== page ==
Yesterday’s volatility in the stocks markets mirrored its cause: its pattern looked like a missile that got launched, flew a while and then finally crashed into sea. The VIX was pre-market up more than 20%, opened 18% higher, stayed in the higher regions for about an hour and then started its steady descent. The so-called fear index closed 3% higher in comparison to its previous close. These Dutch Guys are not sure if in all cases the characteristics of an event that causes volatility carry some predictive value for the course of the trading day. Well, come to think of it: the last time Donald Trump raised his voice, it caused a lot of turmoil in the markets, but it finally fizzled out….
Yesterday, investors were a bit scared of the North Korean missile that had been launched the day before, but most of the fear was gone at the end of the day. All major US indices ended in the green. The Dow rose 0.26%, the S&P 500 gained 0.08% and the NASDAQ closed 0.30% higher. The VIX opened substantially higher, but closed relatively close to where the previous trading day had ended: +3%. UVXY ETFs saw a gain of 20% at the beginning of the session vaporize and closed up 2%. XIV ETNs lost less than 1%.
Danny Daredevil had hoped for more, but recorded a gain nevertheless: his RSS rose to 84%. Adventurous Anny is holding cash. Solid Suzy and Lazy Larry had to take a small step back: their RSS closed at 22%.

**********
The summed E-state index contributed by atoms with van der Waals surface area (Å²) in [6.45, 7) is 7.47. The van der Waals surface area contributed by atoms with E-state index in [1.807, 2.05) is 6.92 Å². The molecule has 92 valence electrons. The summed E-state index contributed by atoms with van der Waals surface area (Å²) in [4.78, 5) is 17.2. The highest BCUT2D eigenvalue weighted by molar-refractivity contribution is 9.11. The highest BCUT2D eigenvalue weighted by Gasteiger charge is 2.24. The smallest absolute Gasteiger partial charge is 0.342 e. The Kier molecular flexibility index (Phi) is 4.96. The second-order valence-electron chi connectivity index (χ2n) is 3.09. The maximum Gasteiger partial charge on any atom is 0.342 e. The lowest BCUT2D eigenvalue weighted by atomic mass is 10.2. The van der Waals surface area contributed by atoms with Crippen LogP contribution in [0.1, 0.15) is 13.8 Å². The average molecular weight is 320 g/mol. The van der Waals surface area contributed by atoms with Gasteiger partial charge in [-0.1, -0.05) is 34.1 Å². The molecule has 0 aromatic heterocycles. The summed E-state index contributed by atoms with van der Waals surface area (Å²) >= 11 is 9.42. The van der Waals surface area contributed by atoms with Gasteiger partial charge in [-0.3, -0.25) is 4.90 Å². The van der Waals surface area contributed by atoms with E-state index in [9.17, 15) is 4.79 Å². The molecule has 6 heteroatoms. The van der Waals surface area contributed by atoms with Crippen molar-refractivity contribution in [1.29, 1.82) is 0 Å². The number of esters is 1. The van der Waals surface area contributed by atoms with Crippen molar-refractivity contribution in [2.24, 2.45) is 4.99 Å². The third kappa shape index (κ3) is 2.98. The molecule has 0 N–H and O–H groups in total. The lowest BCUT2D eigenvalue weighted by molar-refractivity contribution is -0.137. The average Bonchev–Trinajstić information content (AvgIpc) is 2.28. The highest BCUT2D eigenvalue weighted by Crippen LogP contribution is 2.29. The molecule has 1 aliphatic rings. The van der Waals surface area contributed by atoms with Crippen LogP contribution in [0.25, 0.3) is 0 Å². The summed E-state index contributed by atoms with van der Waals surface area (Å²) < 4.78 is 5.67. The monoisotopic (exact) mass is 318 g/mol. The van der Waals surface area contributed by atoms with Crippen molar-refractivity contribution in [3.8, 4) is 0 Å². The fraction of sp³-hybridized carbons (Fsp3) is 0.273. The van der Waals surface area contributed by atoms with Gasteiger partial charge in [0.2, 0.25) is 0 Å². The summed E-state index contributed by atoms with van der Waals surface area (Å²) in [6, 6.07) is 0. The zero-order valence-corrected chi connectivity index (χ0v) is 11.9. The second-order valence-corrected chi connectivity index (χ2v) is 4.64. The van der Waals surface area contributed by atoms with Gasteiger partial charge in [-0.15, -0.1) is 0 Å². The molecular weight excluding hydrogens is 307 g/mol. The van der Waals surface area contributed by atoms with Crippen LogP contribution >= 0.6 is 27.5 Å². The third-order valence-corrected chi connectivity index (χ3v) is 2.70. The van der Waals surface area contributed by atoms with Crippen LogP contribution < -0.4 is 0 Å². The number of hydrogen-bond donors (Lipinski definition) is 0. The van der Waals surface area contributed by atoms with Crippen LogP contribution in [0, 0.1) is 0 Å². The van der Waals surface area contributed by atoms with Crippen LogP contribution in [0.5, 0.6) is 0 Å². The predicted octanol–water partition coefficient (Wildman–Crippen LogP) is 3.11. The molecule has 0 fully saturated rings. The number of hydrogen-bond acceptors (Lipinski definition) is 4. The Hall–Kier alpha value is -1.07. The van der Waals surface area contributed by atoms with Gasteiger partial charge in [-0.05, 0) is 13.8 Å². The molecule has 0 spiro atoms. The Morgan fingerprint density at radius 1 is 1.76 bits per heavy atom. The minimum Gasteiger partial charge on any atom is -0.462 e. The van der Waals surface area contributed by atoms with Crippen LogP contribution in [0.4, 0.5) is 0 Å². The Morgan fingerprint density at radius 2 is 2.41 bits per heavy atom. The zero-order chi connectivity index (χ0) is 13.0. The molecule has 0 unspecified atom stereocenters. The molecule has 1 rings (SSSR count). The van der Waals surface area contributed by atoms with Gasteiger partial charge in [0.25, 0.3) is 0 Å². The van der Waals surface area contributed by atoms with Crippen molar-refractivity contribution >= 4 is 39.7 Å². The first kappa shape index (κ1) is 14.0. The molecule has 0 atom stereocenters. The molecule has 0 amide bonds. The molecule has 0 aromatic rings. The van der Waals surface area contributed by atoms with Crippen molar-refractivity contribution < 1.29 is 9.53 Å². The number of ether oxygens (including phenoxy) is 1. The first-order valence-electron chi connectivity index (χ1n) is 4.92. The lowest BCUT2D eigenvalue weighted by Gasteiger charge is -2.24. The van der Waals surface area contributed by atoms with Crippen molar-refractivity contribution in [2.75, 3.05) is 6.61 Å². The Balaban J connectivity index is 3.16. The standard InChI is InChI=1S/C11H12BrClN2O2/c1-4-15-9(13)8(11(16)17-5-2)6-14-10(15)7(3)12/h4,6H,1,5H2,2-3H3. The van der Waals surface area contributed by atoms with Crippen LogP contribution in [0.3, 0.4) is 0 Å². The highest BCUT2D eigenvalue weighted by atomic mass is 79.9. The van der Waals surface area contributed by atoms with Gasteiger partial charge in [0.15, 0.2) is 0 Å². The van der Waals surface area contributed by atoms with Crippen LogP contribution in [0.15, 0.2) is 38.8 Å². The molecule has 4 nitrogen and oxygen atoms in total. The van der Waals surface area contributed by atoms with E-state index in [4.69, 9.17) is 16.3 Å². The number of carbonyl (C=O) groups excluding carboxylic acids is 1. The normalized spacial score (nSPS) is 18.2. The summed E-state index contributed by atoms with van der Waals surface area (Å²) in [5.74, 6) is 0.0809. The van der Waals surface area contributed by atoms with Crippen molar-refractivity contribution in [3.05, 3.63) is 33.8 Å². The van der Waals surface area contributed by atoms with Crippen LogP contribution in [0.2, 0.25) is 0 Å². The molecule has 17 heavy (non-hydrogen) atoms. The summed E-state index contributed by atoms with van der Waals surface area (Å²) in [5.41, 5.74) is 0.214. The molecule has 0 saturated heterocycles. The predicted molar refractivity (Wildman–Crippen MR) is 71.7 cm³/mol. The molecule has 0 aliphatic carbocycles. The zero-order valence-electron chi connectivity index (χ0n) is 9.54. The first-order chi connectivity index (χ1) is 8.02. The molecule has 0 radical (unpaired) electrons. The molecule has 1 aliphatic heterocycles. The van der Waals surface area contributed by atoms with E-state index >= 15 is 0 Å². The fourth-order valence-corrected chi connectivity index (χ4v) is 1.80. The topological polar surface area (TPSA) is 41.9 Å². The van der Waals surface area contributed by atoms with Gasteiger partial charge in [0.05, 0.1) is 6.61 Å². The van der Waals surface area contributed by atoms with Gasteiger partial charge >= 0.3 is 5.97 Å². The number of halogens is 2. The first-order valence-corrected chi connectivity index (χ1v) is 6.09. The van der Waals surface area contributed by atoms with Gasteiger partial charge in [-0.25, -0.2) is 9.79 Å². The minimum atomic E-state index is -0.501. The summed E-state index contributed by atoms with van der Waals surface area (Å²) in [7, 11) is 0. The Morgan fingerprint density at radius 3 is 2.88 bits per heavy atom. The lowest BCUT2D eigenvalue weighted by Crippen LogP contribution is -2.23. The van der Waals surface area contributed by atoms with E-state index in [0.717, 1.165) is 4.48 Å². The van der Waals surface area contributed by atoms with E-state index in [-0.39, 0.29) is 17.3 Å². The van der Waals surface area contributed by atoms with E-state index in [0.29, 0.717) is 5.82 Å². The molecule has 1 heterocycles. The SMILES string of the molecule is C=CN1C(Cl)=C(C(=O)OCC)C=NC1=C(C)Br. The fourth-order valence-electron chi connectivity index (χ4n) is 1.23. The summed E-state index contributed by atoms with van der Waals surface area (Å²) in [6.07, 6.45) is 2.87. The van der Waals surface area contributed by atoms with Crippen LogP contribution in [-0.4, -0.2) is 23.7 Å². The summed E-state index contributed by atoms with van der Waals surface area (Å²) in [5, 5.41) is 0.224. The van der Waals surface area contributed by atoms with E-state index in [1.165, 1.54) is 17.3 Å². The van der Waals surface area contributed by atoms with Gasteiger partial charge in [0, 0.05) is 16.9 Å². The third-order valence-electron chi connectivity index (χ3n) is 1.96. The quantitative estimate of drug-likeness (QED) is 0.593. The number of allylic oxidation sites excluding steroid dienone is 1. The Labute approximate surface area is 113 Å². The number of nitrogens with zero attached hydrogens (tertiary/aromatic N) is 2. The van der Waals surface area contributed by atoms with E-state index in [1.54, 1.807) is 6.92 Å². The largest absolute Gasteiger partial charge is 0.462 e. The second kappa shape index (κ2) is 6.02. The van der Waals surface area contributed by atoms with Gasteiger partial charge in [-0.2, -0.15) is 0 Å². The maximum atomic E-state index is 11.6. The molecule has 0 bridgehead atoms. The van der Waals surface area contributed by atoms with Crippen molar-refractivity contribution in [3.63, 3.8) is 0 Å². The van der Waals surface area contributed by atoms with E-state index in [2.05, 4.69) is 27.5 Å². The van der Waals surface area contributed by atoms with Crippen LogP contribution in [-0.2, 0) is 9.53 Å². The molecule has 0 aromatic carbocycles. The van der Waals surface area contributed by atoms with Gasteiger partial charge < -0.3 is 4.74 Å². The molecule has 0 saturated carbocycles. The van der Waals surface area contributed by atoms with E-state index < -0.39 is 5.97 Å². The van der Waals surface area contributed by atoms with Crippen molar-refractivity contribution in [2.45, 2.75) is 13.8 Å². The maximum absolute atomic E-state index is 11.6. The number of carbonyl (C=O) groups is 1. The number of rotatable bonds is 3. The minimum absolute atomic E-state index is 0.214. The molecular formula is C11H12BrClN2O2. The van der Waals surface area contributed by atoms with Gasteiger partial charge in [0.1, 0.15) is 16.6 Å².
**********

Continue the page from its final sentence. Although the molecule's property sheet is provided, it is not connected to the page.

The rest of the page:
None of our models gave a trading signal at the end of yesterday’s session.
RSS = Return Since Start | YTD = Year-To-Date | QTD = Quarter-To-Date | AAR = Average Annual Return
How to know when the BUT film festival is about to start, other than to check the programme on the festival’s website?
It’s simple: traditionally, the start of the festival coincides with the end of the summer weather.
After several weeks of gorgeous weather in the Netherlands, it is now raining cats and dogs, and the temperatures are dropping, hours before the opening of the festival.
Could it be that this is where the Dutch expression: “Het is weer butweer” (it is ‘but’ weather again) comes from?